About Ticks & Lyme Disease
WHAT ARE TICKS AND HOW DO THEY TRANSMIT LYME DISEASE?
Ticks are small crawling bugs that have eight legs and are related to spiders and mites. They are arachnids, not insects. Ticks are parasites that feed on the blood of humans and animals in order to survive. They are called vectors (carriers) because they can feed on a Lyme disease-infected animal (such as a mouse), then carry and transmit the Lyme bacterium (Borrelia burgdorferi) to the next animal or person they bite.
WHICH TICKS CARRY LYME DISEASE?
There are hundreds of different kinds of ticks throughout the world. The Ixodes tick (commonly called a blacklegged tick or deer tick) are ticks that carry Lyme disease. In the eastern and mid-western U.S, the primary species is Ixodes scapularis (or deer tick) and the related western U.S. version is the Ixodes pacificus (western blacklegged tick).
These ticks that carry Lyme disease can also carry bacterial co-infections, such as Babesiosis, Ehrlichiosis, and Anaplasmosis. While Lyme disease is the most common infection from a tick, co-infections can complicate one’s Lyme disease diagnosis and treatment.
WHAT SEASON DO TICKS THAT CARRY LYME DISEASE THRIVE?
Ticks that carry Lyme disease are active year-round and can survive in below-freezing temperatures, although their peak season of activity begins in April and runs through September. During this time, the hungry nymphal tick (about as small as a poppy seed) actively seeks a host, and its bite poses the greatest risk.
TICK LIFE CYCLE:
Ticks generally live two to three years and have a four-stage life cycle. The four stages of their life cycle include egg, larva, nymph, and adult.
TICK LARVA: The tick larva is about the size of the period at the end of this sentence. They are almost impossible to find on your body but have not been proven to transmit tick-borne illness.
TICK NYMPH: The nymph is the size of a poppy seed. Nymphal ticks cause the majority of Lyme disease infections in people. Because of their very small size and painless bite, these ticks are generally not detected. Nymphs are most active in the late spring and summer months.
ADULT TICKS: Adult ticks are roughly the size of a sesame seed. Due to their small size and flat shape, they can be difficult to find on your body. Adult ticks that carry Lyme disease feed and mate primarily on deer. You may also find adult ticks on dogs, horses, and domesticated animals.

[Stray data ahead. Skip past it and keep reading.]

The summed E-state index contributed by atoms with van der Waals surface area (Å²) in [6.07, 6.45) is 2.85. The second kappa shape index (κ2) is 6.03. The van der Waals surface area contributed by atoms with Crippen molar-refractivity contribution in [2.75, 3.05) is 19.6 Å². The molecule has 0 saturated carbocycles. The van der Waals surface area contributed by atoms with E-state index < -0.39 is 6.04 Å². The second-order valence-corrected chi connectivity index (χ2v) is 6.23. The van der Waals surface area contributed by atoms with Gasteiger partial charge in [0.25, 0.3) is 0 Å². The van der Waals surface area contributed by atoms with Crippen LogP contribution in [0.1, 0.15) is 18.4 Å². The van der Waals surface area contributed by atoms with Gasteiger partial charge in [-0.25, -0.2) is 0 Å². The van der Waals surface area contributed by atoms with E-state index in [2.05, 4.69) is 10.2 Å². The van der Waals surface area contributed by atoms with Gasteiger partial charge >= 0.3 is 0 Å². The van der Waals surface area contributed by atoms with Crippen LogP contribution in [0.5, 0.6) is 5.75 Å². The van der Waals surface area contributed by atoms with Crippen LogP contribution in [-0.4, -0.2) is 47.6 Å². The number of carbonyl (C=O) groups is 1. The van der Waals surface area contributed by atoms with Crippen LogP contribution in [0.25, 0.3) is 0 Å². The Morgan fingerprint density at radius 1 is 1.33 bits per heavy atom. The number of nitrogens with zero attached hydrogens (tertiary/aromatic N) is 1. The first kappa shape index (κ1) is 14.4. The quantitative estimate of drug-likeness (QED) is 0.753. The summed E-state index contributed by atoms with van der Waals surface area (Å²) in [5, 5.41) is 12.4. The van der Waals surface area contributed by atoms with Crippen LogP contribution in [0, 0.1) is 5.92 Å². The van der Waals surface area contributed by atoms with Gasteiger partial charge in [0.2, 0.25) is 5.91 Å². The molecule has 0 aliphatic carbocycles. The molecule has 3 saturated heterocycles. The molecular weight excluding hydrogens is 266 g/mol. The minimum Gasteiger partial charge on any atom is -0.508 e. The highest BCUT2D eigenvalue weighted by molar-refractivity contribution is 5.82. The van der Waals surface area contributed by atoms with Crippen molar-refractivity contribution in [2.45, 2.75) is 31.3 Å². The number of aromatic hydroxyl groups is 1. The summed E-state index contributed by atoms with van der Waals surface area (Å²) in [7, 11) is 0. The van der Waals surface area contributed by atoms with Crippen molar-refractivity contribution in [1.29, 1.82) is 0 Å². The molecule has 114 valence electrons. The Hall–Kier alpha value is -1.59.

WHERE ARE TICKS THAT CARRY LYME DISEASE FOUND?
Ticks that carry Lyme disease tick can be found anywhere their hosts live, in short, anywhere in the world. They prefer moist shady areas. The phrase “deer tick,” the name commonly used for the species of ticks that carry Lyme disease, is somewhat of a misnomer. Although deer are important as reproductive hosts in the lifecycle of these ticks, other vertebrate animals actually infect the ticks with disease organisms — not the deer. These animals include white-footed mice, chipmunks, shrews, several species of ground feeding birds (American robin, finches, wrens, bluejays, etc.), and many other small mammals. Lyme disease ticks can be found in:
- Leaf litter
- Tall grass, bushy areas and beach grass
- Areas planted with pachysandra or other ground covers
- Lawn perimeters where they meet forest, woodlot or garden edges
HOW CAN I PREVENT BITES FROM TICKS –– AND LYME DISEASE?
You can keep yourself, your loved ones, and your pets from encountering Lyme ticks with a few easy, Be Tick AWARE prevention steps:
- Avoid high-traffic areas known to host ticks that carry Lyme disease like tall grasses and leaf piles
- Wear clothing to protect from ticks and Lyme disease, like long sleeves, pants, and socks
- Apply EPA-approved tick repellant properly
- Remove clothing to protect from ticks and Lyme disease, like long sleeves, pants, and socks
- Examine yourself for ticks daily as the risk of Lyme disease is always there
Learn more about preventing encounters with ticks that carry Lyme disease on our prevention page.
See the articles below for more information on ticks and Lyme disease.
Find out some practical ways you can reduce your risk of being bitten by a tick.Learn more
By removing the tick as soon as you can, you reduce the chance that you, a family member or pet will get infected.Learn more
Overview of the most common ticks found in the U.S. that transmit pathogens to humans, including associated illness and pathogen.Learn more